1852 Franklin Pierce 39,778 50.43 Winfield Scott 39,043 49.49 John P. Hale no ballots 10
1848 Zachary Taylor 44,054 55.17 Lewis Cass 35,772 44.80 Martin Van Buren no ballots 11
1844 James K. Polk 39,287 47.61 Henry Clay 43,232 52.39 - 11
1840 William Henry Harrison 46,567 57.68 Martin Van Buren 34,168 42.32 - 15
1836 Martin Van Buren 26,631 53.1 Hugh Lawson White 23,521 46.9 various[d] no ballots 15
1832 Andrew Jackson 25,261 84.77 Henry Clay 4,538 15.23 William Wirt no ballots 15
1828 Andrew Jackson 37,814 73.07 John Quincy Adams 13,918 26.90 - 15

Election of 1824

The election of 1824 was a complex realigning election following the collapse of the prevailing Democratic-Republican Party, resulting in four different candidates each claiming to carry the banner of the party, and competing for influence in different parts of the country. The election was the only one in history to be decided by the House of Representatives under the provisions of the Twelfth Amendment to the United States Constitution after no candidate secured a majority of the electoral vote. It was also the only presidential election in which the candidate who received a plurality of electoral votes (Andrew Jackson) did not become President, a source of great bitterness for Jackson and his supporters, who proclaimed the election of Adams a corrupt bargain.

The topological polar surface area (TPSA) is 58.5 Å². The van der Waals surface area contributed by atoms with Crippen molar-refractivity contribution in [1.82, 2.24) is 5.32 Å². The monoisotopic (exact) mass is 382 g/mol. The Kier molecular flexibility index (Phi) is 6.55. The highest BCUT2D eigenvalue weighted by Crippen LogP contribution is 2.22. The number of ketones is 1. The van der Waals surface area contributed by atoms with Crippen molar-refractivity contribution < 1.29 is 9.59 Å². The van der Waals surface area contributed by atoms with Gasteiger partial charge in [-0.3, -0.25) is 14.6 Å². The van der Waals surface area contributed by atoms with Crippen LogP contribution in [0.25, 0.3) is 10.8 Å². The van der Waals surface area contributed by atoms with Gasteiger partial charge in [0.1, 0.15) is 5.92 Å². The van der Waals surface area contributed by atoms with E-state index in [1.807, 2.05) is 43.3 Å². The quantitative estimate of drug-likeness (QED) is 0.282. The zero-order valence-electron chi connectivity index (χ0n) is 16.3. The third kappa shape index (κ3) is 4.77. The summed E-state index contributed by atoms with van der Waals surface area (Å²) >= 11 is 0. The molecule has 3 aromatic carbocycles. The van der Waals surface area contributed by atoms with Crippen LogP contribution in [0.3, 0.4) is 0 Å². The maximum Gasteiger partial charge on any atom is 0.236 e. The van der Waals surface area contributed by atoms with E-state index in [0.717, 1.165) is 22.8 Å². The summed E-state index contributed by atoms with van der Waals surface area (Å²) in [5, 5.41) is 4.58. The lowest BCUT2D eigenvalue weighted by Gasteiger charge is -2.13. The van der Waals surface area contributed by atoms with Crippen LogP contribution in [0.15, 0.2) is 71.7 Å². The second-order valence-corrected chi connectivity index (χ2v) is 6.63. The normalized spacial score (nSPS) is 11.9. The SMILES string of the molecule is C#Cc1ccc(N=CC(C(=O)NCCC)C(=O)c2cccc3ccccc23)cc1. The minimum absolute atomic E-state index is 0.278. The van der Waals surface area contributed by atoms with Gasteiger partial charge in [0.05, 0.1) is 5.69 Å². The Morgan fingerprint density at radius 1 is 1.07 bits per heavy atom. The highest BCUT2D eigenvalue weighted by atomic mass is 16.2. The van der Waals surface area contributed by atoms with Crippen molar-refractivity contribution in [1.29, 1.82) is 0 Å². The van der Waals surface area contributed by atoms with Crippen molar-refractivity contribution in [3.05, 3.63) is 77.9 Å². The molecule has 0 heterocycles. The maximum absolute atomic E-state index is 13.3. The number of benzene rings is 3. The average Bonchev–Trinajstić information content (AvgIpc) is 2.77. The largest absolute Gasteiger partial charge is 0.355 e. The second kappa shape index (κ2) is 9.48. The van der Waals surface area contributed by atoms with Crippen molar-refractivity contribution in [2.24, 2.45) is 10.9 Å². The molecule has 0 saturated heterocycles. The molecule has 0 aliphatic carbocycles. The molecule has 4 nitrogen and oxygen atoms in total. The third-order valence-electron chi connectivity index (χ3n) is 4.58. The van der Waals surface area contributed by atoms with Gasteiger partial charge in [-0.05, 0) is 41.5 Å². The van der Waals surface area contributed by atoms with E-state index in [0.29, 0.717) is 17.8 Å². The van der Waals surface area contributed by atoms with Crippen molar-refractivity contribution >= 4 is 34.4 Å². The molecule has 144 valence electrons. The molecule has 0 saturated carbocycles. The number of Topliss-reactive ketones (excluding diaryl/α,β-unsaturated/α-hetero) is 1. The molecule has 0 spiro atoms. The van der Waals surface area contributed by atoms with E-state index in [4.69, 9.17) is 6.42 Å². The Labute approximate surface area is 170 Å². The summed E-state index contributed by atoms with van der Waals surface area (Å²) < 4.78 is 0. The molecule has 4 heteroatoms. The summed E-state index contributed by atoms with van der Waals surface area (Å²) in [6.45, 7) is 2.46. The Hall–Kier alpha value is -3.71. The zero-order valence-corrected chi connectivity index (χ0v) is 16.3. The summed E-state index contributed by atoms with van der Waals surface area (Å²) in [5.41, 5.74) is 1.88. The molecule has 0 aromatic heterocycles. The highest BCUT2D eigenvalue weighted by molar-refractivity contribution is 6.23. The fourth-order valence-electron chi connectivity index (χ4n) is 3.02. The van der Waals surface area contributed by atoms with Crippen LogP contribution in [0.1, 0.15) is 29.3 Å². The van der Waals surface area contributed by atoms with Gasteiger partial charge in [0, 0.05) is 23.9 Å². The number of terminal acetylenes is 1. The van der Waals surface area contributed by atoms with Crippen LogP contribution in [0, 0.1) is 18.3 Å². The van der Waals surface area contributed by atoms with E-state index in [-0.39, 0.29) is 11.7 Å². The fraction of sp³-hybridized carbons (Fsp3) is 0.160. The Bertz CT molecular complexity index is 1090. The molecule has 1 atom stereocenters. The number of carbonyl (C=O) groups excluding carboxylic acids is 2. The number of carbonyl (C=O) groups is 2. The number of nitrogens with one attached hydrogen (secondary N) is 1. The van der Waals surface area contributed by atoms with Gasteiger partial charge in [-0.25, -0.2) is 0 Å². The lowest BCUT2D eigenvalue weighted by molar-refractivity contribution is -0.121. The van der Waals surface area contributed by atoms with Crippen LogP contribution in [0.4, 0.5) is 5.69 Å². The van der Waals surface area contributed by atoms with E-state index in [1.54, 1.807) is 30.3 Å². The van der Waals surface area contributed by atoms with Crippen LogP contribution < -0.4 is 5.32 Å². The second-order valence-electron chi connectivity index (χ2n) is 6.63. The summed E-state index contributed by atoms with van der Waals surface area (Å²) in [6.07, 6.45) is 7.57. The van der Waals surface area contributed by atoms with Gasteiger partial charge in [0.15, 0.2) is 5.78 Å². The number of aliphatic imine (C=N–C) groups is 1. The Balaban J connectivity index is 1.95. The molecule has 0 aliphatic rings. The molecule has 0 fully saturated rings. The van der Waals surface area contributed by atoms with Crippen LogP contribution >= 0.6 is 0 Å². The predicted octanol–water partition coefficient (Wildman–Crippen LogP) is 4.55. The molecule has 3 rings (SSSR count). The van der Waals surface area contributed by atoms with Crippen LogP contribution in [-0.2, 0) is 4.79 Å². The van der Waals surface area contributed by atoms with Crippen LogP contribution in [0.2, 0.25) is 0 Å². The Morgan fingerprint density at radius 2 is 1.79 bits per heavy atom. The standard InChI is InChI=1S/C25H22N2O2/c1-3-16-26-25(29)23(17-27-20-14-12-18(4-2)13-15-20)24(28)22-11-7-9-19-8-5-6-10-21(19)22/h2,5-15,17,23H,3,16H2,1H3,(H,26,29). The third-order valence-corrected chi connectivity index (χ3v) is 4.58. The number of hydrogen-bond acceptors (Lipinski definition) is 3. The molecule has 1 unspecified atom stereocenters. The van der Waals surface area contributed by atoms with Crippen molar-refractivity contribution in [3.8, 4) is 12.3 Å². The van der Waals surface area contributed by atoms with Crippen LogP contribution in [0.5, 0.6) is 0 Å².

Year Winner (nationally) Votes Percent Loser (nationally) Votes Percent Loser (nationally) Votes Percent Loser (nationally) Votes Percent Electoral
Votes
1824 Andrew Jackson 20,231 56.03 John Quincy Adams no ballots Henry Clay no ballots William H. Crawford 15,622 43.26 15

Elections from 1792 to 1820